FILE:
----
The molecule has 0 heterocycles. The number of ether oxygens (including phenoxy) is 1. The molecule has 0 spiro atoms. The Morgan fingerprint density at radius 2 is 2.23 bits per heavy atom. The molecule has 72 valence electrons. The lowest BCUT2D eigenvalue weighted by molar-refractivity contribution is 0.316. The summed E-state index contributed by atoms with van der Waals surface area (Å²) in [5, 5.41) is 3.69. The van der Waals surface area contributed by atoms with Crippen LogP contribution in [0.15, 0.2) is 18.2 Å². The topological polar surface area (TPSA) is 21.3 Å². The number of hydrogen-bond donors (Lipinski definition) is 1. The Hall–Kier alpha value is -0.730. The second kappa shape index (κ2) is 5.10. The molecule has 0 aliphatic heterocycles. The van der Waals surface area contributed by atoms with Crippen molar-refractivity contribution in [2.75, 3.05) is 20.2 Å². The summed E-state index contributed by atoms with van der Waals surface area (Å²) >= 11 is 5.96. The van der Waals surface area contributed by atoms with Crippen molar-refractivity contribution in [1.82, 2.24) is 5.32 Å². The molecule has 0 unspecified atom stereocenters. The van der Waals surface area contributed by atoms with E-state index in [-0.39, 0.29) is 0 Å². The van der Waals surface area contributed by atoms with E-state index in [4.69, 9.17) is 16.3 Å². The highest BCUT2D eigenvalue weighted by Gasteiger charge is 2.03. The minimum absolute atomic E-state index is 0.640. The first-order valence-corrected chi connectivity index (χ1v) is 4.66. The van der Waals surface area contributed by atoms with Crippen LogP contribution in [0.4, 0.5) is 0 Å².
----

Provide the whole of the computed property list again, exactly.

The molecule has 0 heterocycles. The number of ether oxygens (including phenoxy) is 1. The molecule has 0 spiro atoms. The Morgan fingerprint density at radius 2 is 2.23 bits per heavy atom. The molecule has 72 valence electrons. The lowest BCUT2D eigenvalue weighted by molar-refractivity contribution is 0.316. The summed E-state index contributed by atoms with van der Waals surface area (Å²) in [5, 5.41) is 3.69. The van der Waals surface area contributed by atoms with Crippen LogP contribution in [0.15, 0.2) is 18.2 Å². The topological polar surface area (TPSA) is 21.3 Å². The number of hydrogen-bond donors (Lipinski definition) is 1. The Hall–Kier alpha value is -0.730. The second kappa shape index (κ2) is 5.10. The molecule has 0 aliphatic heterocycles. The van der Waals surface area contributed by atoms with Crippen molar-refractivity contribution in [2.75, 3.05) is 20.2 Å². The summed E-state index contributed by atoms with van der Waals surface area (Å²) >= 11 is 5.96. The van der Waals surface area contributed by atoms with Crippen molar-refractivity contribution in [1.82, 2.24) is 5.32 Å². The molecule has 0 unspecified atom stereocenters. The van der Waals surface area contributed by atoms with E-state index in [-0.39, 0.29) is 0 Å². The van der Waals surface area contributed by atoms with E-state index in [4.69, 9.17) is 16.3 Å². The highest BCUT2D eigenvalue weighted by Gasteiger charge is 2.03. The minimum absolute atomic E-state index is 0.640. The first-order valence-corrected chi connectivity index (χ1v) is 4.66. The van der Waals surface area contributed by atoms with Crippen LogP contribution in [0.4, 0.5) is 0 Å².